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5 Myths About Raising Boys

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As soon as you become pregnant with a baby boy, you start hearing the myths about raising boys. The ones I heard most are that boys are rambunctious, they love dirt and jumping off things, and they always smell like the outdoors. I have two younger brothers, so I knew most of these to be true.

But when I had my sons, I didn’t anticipate that they’d also love quiet time, and would be nurturing and thoughtful. My sons have loved playing with baby dolls just as much as my daughter did, and they love helping in the kitchen. When we buy into the myths about raising boys (or girls) we risk limiting our children’s potential or placing unrealistic expectations upon them. So have you believed these 5 myths about raising boys or has your son proven them to be false?

Myth 1: Boys are more rambunctious.

Oh, they can be so rambunctious! But this myth about raising boys makes it seem like they never enjoy some downtime. We have two boys and sometimes our home is as quiet as a library. During this downtime, I might find them reading, writing, coloring, or creating something with LEGOs. And not all boys love roughhousing. Some boys actually prefer a quiet corner to read a book or build with blocks.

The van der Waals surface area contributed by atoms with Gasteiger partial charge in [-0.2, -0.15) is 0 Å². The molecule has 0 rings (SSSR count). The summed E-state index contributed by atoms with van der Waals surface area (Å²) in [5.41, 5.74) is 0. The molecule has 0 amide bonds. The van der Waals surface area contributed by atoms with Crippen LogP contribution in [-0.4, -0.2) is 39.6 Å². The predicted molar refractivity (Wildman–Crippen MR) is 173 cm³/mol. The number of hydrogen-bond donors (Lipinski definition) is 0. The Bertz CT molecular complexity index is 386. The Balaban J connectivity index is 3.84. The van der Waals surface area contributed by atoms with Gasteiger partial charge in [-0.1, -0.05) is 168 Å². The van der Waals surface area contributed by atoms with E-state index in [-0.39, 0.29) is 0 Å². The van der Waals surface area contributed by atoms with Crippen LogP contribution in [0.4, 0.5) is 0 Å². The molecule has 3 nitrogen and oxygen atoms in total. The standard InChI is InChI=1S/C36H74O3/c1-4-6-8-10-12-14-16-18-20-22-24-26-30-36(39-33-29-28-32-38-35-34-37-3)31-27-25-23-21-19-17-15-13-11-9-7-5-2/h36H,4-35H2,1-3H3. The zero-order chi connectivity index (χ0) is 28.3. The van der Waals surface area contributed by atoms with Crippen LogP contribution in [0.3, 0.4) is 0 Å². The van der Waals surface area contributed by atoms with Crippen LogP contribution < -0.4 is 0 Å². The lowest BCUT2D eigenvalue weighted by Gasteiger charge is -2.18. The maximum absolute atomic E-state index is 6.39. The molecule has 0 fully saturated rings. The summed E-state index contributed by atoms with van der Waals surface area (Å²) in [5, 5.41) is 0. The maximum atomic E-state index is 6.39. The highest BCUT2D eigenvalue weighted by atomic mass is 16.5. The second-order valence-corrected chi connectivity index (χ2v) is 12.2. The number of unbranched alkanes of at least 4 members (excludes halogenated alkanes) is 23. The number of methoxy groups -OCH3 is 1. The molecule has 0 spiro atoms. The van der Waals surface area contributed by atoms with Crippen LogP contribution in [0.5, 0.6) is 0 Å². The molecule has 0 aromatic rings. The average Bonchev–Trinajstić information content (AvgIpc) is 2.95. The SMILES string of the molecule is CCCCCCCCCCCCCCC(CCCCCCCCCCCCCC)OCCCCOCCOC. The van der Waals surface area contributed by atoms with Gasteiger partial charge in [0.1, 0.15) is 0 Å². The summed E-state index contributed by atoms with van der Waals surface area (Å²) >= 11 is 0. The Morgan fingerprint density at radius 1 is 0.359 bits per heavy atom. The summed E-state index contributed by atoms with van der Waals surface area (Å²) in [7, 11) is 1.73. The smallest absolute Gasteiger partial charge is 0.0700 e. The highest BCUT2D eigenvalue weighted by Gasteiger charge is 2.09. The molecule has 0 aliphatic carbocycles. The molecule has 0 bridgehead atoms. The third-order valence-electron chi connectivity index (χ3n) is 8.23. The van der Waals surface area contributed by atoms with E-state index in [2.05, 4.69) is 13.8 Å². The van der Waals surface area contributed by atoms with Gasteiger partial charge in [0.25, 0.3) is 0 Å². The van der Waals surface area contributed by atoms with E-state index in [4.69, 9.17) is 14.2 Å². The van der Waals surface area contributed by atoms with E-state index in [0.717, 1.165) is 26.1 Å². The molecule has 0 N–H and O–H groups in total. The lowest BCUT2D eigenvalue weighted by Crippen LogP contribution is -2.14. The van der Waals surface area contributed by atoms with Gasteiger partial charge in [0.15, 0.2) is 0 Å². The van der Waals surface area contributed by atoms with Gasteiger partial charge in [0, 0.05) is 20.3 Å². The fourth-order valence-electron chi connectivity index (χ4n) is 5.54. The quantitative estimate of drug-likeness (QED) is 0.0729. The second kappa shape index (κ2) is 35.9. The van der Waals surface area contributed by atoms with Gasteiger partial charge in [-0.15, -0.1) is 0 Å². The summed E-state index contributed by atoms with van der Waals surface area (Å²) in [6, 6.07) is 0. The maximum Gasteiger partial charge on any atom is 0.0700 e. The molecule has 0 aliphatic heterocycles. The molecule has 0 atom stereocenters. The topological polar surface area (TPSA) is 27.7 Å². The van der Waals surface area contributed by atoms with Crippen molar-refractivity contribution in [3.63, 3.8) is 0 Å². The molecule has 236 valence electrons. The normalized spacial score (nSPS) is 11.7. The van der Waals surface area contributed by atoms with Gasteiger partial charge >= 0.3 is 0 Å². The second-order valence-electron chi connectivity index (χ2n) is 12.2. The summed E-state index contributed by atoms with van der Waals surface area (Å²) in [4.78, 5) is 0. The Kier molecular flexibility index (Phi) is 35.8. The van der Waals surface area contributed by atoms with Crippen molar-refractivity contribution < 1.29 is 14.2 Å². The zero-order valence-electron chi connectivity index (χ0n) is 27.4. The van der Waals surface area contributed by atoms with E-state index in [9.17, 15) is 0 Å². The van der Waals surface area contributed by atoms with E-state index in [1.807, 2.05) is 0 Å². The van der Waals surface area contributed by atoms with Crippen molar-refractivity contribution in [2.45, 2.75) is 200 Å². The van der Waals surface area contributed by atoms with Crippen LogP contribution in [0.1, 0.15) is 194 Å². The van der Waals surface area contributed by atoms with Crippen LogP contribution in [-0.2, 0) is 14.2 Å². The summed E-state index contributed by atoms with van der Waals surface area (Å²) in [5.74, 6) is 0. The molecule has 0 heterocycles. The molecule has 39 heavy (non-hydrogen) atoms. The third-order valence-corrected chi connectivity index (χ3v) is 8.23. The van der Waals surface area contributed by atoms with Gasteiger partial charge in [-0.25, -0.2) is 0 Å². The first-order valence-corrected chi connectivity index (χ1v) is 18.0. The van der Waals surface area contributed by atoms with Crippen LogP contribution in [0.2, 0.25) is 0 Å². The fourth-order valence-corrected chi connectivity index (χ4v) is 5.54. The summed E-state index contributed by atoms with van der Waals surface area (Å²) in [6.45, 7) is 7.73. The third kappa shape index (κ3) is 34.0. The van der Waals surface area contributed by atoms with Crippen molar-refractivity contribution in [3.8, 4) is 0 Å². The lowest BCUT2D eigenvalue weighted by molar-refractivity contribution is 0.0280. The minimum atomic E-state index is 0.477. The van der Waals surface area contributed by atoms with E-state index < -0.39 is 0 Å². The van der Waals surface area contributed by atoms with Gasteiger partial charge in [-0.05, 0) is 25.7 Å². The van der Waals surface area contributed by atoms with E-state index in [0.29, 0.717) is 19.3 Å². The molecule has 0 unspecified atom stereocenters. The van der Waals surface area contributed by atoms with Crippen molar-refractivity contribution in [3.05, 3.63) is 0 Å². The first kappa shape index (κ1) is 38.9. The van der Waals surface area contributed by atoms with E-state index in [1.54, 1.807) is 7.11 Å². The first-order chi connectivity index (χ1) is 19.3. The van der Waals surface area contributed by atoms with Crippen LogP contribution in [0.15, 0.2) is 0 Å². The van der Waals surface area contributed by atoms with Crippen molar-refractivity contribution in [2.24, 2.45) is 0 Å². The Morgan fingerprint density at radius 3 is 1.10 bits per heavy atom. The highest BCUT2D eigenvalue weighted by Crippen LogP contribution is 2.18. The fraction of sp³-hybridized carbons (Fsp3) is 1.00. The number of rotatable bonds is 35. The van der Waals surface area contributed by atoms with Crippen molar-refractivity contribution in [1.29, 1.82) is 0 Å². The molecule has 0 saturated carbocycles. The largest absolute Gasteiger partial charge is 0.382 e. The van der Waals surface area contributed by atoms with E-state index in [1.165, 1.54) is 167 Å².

Myth 2: Boys don’t need to express their emotions.

Our culture automatically assigns emotions to girls and forgets how real feelings can be for boys, too. My sons feel the weight of disappointment, empathy, frustration, and sadness just as much as my daughter; they just don’t always readily express those feelings. Saying boys don’t need to express those emotions just because boys aren’t as expressive is doing society a huge disservice. If we fostered emotional intelligence in our sons as much as in our daughters, we’d see big changes in our culture.

Myth 3: Boys are messier.

My sons spend a lot of time collecting things, from rocks and feathers and Pokémon cards to FunkoPops and LEGOs. With all the collectibles, you’d think walking into their room would be a safety hazard! But surprisingly, they’ve picked up on my organization cues and actually enjoy having a tidy room. Most of the time, it’s cleaner than my daughter’s! Sure, not all boys are clean and organized, but not all boys are a total mess either. If we buy into this myth about raising boys and have low expectations for our sons’ cleanliness, we risk not teaching him basic rules that will help him down the road when he is married or has roommates.

Myth 4: Boys don’t care as much about appearance.

I’m still waiting for my sons’ fashion sense to kick in, but if I told them that they looked ridiculous, they would most certainly feel embarrassed. My boys care; they just don’t know any better about clothes. It’s hurtful to boys when someone makes fun of their weight, their clothes, their hair, or anything else that has to do with how they look. Sometimes it seems like girls have the reputation for caring about appearances, but there are many boys who have succumbed to eating disorders and low self-esteem, too.

Myth 5: Boys aren’t as caregiving.

When I babysit a friend’s baby, my boys turn into mush. While girls may have a natural bent toward nurturing, boys can still be strong caregivers. It just translates differently. My daughter can point out a hungry baby, but my boys know how to engage younger kids in play.

What has surprised you most about raising boys?


Are there times you’re afraid to be yourself around me?

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